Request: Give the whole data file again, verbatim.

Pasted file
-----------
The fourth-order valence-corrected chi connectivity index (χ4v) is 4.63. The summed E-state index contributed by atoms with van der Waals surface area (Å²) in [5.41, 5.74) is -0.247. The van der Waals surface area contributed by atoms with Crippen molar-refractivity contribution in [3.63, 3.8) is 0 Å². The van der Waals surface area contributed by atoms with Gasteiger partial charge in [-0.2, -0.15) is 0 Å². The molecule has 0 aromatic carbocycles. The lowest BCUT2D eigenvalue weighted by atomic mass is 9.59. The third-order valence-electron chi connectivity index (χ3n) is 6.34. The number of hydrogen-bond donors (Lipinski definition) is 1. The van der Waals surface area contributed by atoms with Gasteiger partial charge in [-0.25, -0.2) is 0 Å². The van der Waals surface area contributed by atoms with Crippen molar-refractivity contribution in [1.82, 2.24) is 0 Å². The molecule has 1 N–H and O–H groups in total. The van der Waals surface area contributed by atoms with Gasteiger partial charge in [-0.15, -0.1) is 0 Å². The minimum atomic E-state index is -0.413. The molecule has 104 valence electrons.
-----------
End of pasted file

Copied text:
The fourth-order valence-corrected chi connectivity index (χ4v) is 4.63. The summed E-state index contributed by atoms with van der Waals surface area (Å²) in [5.41, 5.74) is -0.247. The van der Waals surface area contributed by atoms with Crippen molar-refractivity contribution in [3.63, 3.8) is 0 Å². The van der Waals surface area contributed by atoms with Gasteiger partial charge in [-0.2, -0.15) is 0 Å². The molecule has 0 aromatic carbocycles. The lowest BCUT2D eigenvalue weighted by atomic mass is 9.59. The third-order valence-electron chi connectivity index (χ3n) is 6.34. The number of hydrogen-bond donors (Lipinski definition) is 1. The van der Waals surface area contributed by atoms with Gasteiger partial charge in [-0.25, -0.2) is 0 Å². The van der Waals surface area contributed by atoms with Crippen molar-refractivity contribution in [1.82, 2.24) is 0 Å². The molecule has 1 N–H and O–H groups in total. The van der Waals surface area contributed by atoms with Gasteiger partial charge in [-0.15, -0.1) is 0 Å². The minimum atomic E-state index is -0.413. The molecule has 104 valence electrons.